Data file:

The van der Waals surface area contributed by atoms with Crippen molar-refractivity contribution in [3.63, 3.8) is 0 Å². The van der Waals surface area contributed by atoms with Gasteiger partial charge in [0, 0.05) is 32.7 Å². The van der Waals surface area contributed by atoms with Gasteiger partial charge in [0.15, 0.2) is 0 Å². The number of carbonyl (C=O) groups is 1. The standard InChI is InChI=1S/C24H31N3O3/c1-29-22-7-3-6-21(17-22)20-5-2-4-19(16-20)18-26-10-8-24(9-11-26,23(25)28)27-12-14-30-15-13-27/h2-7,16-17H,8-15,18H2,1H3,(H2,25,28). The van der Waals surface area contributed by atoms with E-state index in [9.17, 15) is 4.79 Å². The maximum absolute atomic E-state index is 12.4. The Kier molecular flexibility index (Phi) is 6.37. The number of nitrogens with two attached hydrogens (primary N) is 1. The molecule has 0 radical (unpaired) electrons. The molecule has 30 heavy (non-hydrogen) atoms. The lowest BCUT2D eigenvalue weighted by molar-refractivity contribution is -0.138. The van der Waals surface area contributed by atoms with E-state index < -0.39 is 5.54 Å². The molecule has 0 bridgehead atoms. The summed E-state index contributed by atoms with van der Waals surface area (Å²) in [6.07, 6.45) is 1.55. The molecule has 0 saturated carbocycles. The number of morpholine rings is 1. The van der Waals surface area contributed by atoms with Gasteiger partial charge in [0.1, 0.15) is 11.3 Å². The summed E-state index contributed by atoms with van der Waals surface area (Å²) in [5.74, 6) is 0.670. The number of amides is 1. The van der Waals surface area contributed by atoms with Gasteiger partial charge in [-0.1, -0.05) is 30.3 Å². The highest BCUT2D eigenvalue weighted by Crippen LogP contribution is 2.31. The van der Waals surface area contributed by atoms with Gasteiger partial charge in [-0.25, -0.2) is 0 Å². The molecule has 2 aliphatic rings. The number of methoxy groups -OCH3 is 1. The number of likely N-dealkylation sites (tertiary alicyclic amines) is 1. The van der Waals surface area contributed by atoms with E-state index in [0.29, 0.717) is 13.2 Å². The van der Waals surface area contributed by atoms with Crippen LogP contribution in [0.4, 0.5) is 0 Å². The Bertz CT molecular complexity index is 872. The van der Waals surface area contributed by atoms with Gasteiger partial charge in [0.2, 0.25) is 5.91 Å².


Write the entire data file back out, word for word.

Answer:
The van der Waals surface area contributed by atoms with Crippen molar-refractivity contribution in [3.63, 3.8) is 0 Å². The van der Waals surface area contributed by atoms with Gasteiger partial charge in [0, 0.05) is 32.7 Å². The van der Waals surface area contributed by atoms with Gasteiger partial charge in [0.15, 0.2) is 0 Å². The number of carbonyl (C=O) groups is 1. The standard InChI is InChI=1S/C24H31N3O3/c1-29-22-7-3-6-21(17-22)20-5-2-4-19(16-20)18-26-10-8-24(9-11-26,23(25)28)27-12-14-30-15-13-27/h2-7,16-17H,8-15,18H2,1H3,(H2,25,28). The van der Waals surface area contributed by atoms with E-state index in [9.17, 15) is 4.79 Å². The maximum absolute atomic E-state index is 12.4. The Kier molecular flexibility index (Phi) is 6.37. The number of nitrogens with two attached hydrogens (primary N) is 1. The molecule has 0 radical (unpaired) electrons. The molecule has 30 heavy (non-hydrogen) atoms. The lowest BCUT2D eigenvalue weighted by molar-refractivity contribution is -0.138. The van der Waals surface area contributed by atoms with E-state index < -0.39 is 5.54 Å². The molecule has 0 bridgehead atoms. The summed E-state index contributed by atoms with van der Waals surface area (Å²) in [6.07, 6.45) is 1.55. The molecule has 0 saturated carbocycles. The number of morpholine rings is 1. The van der Waals surface area contributed by atoms with Gasteiger partial charge in [0.1, 0.15) is 11.3 Å². The summed E-state index contributed by atoms with van der Waals surface area (Å²) in [5.74, 6) is 0.670. The number of amides is 1. The van der Waals surface area contributed by atoms with Gasteiger partial charge in [-0.1, -0.05) is 30.3 Å². The highest BCUT2D eigenvalue weighted by Crippen LogP contribution is 2.31. The van der Waals surface area contributed by atoms with Gasteiger partial charge in [-0.25, -0.2) is 0 Å². The molecule has 2 aliphatic rings. The number of methoxy groups -OCH3 is 1. The number of likely N-dealkylation sites (tertiary alicyclic amines) is 1. The van der Waals surface area contributed by atoms with E-state index in [0.29, 0.717) is 13.2 Å². The van der Waals surface area contributed by atoms with Crippen LogP contribution in [0.4, 0.5) is 0 Å². The Bertz CT molecular complexity index is 872. The van der Waals surface area contributed by atoms with Gasteiger partial charge in [0.2, 0.25) is 5.91 Å².